Photos by Anouk van Kalmthout for De Correspondent

Software to recognize terrorists. Systems to protect transport companies. Technology to combat piracy off the coast of Somalia. Cybersecurity products and services to keep criminals and spies out of computers. At first glance, the security show in Essen, Germany was just another trade fair like so many others Marijn Hoijtink had seen.

Joining arms manufacturers at the show were European Union policy makers. Employees of the Directorate General Enterprise and Industry manned a booth there in 2012, where companies could receive information on EU research grants. And not far away, the European Commission was holding a small conference on public-private partnerships.

And of course there were the usual speeches by defense industry big shots, politicians, and senior EU officials. Each one emphasized the need to use technology to ensure Europe’s safety. It was the same story Hoijtink heard at every show: borders are dissolving, the world has grown complex, we’re being threatened by new dangers, so we must invest more in civilian security products and services.

So far, business as usual.

But one of the panels caught Hoijtink’s attention. The panel moderator asked a few senior officials a striking question: What are you doing to address an attack from outer space?

“It was an actual, earnest question,” Hoijtink says. “And very earnest people spent twenty to thirty minutes discussing it.”

The panel members meant something like a satellite attack?

“No, an attack by actual aliens.”

And did they have anything we could use to fight aliens?

“But of course. These gentlemen had just the thing for it.”

Government and industry are obsessed with security

In the past year we’ve spoken with Hoijtink a few times as part of our investigation into the European security industry. Hoijtink, who is an associate professor at VU Amsterdam, spent four years sinking her teeth into the subject. The result was her doctoral dissertation, You can read more about her PhD thesis at the University of Amsterdam's site.

To write it, she spent years poring over policy papers, speaking with EU officials and arms manufacturers, and visiting dozens of events where those two groups came together – including trade shows, like the one in Essen.

In her dissertation, she draws three conclusions. The first is that European authorities have been seduced by a “speculative security discourse.” Many discussions of security and potential solutions address what might happen. The example about aliens demonstrates just how far that speculation can go.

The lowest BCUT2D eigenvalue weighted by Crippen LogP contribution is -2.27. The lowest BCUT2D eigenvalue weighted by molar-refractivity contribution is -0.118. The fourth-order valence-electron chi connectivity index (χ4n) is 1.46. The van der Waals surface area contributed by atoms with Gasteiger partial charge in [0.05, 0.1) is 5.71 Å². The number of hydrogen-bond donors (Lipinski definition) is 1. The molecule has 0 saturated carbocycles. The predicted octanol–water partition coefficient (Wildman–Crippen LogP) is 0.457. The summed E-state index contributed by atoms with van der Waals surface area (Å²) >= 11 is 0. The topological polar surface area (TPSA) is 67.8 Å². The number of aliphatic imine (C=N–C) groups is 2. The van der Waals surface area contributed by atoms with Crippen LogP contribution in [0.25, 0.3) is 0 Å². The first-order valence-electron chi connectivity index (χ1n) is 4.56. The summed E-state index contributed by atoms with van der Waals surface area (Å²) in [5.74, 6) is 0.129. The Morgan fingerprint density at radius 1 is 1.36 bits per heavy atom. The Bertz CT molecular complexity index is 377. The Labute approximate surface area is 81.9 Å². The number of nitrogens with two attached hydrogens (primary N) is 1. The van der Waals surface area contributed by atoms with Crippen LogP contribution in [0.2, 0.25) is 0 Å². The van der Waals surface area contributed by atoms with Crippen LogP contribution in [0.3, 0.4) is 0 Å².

“It’s a way to create urgency and demand,” says Hoijtink. “This kind of speculation ensures that we start thinking about everything we have at our disposal. Danger threatens from all sides these days, and it’s increasingly harder to combat. Yet we have to do something about it, and for that we need technology.”

Companies – and this is her second conclusion – continually reinforce this picture of a rapidly changing world and the need for new technology to solve societal problems. In all their communications, including their contributions to legislative texts and their advertising, they play on this speculative danger.

What’s more, major arms manufacturers and technology companies have built up a strong and institutionalized lobby in the European Union. They’re sitting at the table when security and innovation policy is being made, which enables them to make their mark on security policy. They also participate in discussions on where the EU’s investments should go.

And her third conclusion? Hoijtink sees a “marketization” of security. The hope is that the products the arms industry makes can be used on both the battlefield and for civilian purposes. Drones, for example, have become an indispensable element on the battlefield, but police forces and tax authorities can also use them for tracking and enforcement. And so the European Union is conducting industrial politics by awarding grants and contracts and by easing regulations. There’s a reason the European Commission put the development of a European civilian security industry in the hands of the Directorate General Enterprise and Industry and not a Directorate General in charge of security or migration.